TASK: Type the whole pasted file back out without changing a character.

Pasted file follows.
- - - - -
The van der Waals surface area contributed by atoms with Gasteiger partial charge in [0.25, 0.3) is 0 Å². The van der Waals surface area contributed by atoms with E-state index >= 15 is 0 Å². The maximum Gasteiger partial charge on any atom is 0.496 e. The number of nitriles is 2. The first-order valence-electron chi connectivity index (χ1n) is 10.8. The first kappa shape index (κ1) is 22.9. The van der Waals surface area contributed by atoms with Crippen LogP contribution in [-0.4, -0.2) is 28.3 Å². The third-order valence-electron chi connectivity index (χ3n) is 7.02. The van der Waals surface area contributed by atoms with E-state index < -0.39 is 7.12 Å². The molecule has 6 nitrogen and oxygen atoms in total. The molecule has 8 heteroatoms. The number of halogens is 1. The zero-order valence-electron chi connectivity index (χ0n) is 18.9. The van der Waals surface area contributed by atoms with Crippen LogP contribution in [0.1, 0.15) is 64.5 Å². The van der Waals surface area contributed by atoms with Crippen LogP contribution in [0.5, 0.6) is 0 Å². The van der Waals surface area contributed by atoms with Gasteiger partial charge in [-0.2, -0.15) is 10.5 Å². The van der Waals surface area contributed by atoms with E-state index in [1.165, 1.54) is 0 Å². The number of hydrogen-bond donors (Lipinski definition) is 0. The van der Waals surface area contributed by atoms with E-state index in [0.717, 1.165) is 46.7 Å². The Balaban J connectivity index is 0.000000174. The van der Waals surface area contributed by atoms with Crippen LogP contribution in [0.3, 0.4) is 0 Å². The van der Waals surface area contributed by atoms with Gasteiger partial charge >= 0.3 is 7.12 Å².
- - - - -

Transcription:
The van der Waals surface area contributed by atoms with Gasteiger partial charge in [0.25, 0.3) is 0 Å². The van der Waals surface area contributed by atoms with E-state index >= 15 is 0 Å². The maximum Gasteiger partial charge on any atom is 0.496 e. The number of nitriles is 2. The first-order valence-electron chi connectivity index (χ1n) is 10.8. The first kappa shape index (κ1) is 22.9. The van der Waals surface area contributed by atoms with Crippen LogP contribution in [-0.4, -0.2) is 28.3 Å². The third-order valence-electron chi connectivity index (χ3n) is 7.02. The van der Waals surface area contributed by atoms with E-state index < -0.39 is 7.12 Å². The molecule has 6 nitrogen and oxygen atoms in total. The molecule has 8 heteroatoms. The number of halogens is 1. The zero-order valence-electron chi connectivity index (χ0n) is 18.9. The van der Waals surface area contributed by atoms with Crippen LogP contribution in [0.1, 0.15) is 64.5 Å². The van der Waals surface area contributed by atoms with Crippen LogP contribution in [0.5, 0.6) is 0 Å². The van der Waals surface area contributed by atoms with Gasteiger partial charge in [-0.2, -0.15) is 10.5 Å². The van der Waals surface area contributed by atoms with E-state index in [1.165, 1.54) is 0 Å². The number of hydrogen-bond donors (Lipinski definition) is 0. The van der Waals surface area contributed by atoms with E-state index in [0.717, 1.165) is 46.7 Å². The Balaban J connectivity index is 0.000000174. The van der Waals surface area contributed by atoms with Crippen LogP contribution in [0.3, 0.4) is 0 Å². The van der Waals surface area contributed by atoms with Gasteiger partial charge >= 0.3 is 7.12 Å².